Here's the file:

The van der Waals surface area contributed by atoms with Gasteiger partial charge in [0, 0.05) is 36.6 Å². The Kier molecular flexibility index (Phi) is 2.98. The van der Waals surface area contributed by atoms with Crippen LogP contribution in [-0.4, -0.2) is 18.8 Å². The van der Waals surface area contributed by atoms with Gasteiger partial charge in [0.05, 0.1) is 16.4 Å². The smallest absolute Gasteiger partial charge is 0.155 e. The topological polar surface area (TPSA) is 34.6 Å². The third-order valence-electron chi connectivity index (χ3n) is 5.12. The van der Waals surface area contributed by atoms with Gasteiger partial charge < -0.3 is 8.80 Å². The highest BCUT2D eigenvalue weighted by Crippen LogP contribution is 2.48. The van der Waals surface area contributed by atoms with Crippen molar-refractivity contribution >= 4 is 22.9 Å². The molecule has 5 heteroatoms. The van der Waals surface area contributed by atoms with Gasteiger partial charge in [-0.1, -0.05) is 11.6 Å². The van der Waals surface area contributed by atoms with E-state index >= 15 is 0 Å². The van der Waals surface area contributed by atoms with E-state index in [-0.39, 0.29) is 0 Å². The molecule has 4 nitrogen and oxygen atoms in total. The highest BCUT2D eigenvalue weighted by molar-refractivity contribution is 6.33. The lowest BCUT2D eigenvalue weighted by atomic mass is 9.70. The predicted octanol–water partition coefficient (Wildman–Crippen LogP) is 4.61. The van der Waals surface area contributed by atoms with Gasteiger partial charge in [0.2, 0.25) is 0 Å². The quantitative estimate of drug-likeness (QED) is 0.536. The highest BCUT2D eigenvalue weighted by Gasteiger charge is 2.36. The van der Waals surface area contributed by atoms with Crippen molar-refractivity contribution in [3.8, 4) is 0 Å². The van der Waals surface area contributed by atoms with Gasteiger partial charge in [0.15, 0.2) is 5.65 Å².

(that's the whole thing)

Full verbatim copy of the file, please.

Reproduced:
The van der Waals surface area contributed by atoms with Gasteiger partial charge in [0, 0.05) is 36.6 Å². The Kier molecular flexibility index (Phi) is 2.98. The van der Waals surface area contributed by atoms with Crippen LogP contribution in [-0.4, -0.2) is 18.8 Å². The van der Waals surface area contributed by atoms with Gasteiger partial charge in [0.05, 0.1) is 16.4 Å². The smallest absolute Gasteiger partial charge is 0.155 e. The topological polar surface area (TPSA) is 34.6 Å². The third-order valence-electron chi connectivity index (χ3n) is 5.12. The van der Waals surface area contributed by atoms with Gasteiger partial charge < -0.3 is 8.80 Å². The highest BCUT2D eigenvalue weighted by Crippen LogP contribution is 2.48. The van der Waals surface area contributed by atoms with Crippen molar-refractivity contribution >= 4 is 22.9 Å². The molecule has 5 heteroatoms. The van der Waals surface area contributed by atoms with Gasteiger partial charge in [-0.1, -0.05) is 11.6 Å². The van der Waals surface area contributed by atoms with E-state index >= 15 is 0 Å². The van der Waals surface area contributed by atoms with E-state index in [-0.39, 0.29) is 0 Å². The molecule has 4 nitrogen and oxygen atoms in total. The highest BCUT2D eigenvalue weighted by molar-refractivity contribution is 6.33. The lowest BCUT2D eigenvalue weighted by atomic mass is 9.70. The predicted octanol–water partition coefficient (Wildman–Crippen LogP) is 4.61. The van der Waals surface area contributed by atoms with Gasteiger partial charge in [0.2, 0.25) is 0 Å². The quantitative estimate of drug-likeness (QED) is 0.536. The highest BCUT2D eigenvalue weighted by Gasteiger charge is 2.36. The van der Waals surface area contributed by atoms with Crippen molar-refractivity contribution in [3.8, 4) is 0 Å². The van der Waals surface area contributed by atoms with Gasteiger partial charge in [0.15, 0.2) is 5.65 Å².